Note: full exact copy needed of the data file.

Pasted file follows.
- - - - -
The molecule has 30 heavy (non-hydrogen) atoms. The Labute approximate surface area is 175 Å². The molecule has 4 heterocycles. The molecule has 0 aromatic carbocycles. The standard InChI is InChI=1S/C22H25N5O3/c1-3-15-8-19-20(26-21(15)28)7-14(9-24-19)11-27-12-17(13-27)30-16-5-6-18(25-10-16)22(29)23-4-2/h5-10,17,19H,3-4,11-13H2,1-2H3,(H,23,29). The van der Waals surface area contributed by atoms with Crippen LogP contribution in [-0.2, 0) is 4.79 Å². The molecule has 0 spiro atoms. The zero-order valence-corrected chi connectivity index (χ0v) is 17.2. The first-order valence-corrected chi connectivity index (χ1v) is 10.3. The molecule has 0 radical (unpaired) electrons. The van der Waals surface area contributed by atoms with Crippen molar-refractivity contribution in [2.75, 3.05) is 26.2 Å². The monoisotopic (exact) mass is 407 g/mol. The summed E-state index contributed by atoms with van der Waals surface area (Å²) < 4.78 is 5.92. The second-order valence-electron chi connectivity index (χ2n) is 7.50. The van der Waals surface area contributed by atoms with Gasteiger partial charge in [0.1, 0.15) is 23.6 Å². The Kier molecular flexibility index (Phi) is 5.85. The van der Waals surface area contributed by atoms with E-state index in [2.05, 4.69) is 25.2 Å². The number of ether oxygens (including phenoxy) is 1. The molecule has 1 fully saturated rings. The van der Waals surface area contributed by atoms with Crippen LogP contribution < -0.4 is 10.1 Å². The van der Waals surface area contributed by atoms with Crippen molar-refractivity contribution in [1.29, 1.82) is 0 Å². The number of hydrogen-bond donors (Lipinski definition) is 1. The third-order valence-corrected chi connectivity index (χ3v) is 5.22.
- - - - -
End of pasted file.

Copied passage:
The molecule has 30 heavy (non-hydrogen) atoms. The Labute approximate surface area is 175 Å². The molecule has 4 heterocycles. The molecule has 0 aromatic carbocycles. The standard InChI is InChI=1S/C22H25N5O3/c1-3-15-8-19-20(26-21(15)28)7-14(9-24-19)11-27-12-17(13-27)30-16-5-6-18(25-10-16)22(29)23-4-2/h5-10,17,19H,3-4,11-13H2,1-2H3,(H,23,29). The van der Waals surface area contributed by atoms with Crippen LogP contribution in [-0.2, 0) is 4.79 Å². The molecule has 0 spiro atoms. The zero-order valence-corrected chi connectivity index (χ0v) is 17.2. The first-order valence-corrected chi connectivity index (χ1v) is 10.3. The molecule has 0 radical (unpaired) electrons. The van der Waals surface area contributed by atoms with Crippen molar-refractivity contribution in [2.75, 3.05) is 26.2 Å². The monoisotopic (exact) mass is 407 g/mol. The summed E-state index contributed by atoms with van der Waals surface area (Å²) < 4.78 is 5.92. The second-order valence-electron chi connectivity index (χ2n) is 7.50. The van der Waals surface area contributed by atoms with Gasteiger partial charge in [0.1, 0.15) is 23.6 Å². The Kier molecular flexibility index (Phi) is 5.85. The van der Waals surface area contributed by atoms with E-state index in [2.05, 4.69) is 25.2 Å². The number of ether oxygens (including phenoxy) is 1. The molecule has 1 fully saturated rings. The van der Waals surface area contributed by atoms with Crippen LogP contribution < -0.4 is 10.1 Å². The van der Waals surface area contributed by atoms with Crippen molar-refractivity contribution in [1.29, 1.82) is 0 Å². The number of hydrogen-bond donors (Lipinski definition) is 1. The third-order valence-corrected chi connectivity index (χ3v) is 5.22.